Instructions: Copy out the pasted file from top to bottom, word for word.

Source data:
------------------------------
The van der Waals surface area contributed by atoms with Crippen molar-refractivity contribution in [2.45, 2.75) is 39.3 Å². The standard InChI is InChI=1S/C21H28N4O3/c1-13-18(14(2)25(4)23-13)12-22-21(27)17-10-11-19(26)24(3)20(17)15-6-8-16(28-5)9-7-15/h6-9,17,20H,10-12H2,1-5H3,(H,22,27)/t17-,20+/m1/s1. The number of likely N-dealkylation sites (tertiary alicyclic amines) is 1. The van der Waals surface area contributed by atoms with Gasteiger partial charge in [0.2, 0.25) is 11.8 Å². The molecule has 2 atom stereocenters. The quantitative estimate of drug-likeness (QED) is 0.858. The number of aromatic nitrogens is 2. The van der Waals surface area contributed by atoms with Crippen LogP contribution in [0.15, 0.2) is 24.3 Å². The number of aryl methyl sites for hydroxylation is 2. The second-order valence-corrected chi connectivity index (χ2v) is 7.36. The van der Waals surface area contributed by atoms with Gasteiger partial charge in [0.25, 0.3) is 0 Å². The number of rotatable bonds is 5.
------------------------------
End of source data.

The van der Waals surface area contributed by atoms with Crippen molar-refractivity contribution in [2.45, 2.75) is 39.3 Å². The standard InChI is InChI=1S/C21H28N4O3/c1-13-18(14(2)25(4)23-13)12-22-21(27)17-10-11-19(26)24(3)20(17)15-6-8-16(28-5)9-7-15/h6-9,17,20H,10-12H2,1-5H3,(H,22,27)/t17-,20+/m1/s1. The number of likely N-dealkylation sites (tertiary alicyclic amines) is 1. The van der Waals surface area contributed by atoms with Gasteiger partial charge in [0.2, 0.25) is 11.8 Å². The molecule has 2 atom stereocenters. The quantitative estimate of drug-likeness (QED) is 0.858. The number of aromatic nitrogens is 2. The van der Waals surface area contributed by atoms with Crippen LogP contribution in [0.15, 0.2) is 24.3 Å². The number of aryl methyl sites for hydroxylation is 2. The second-order valence-corrected chi connectivity index (χ2v) is 7.36. The van der Waals surface area contributed by atoms with Gasteiger partial charge in [0.25, 0.3) is 0 Å². The number of rotatable bonds is 5.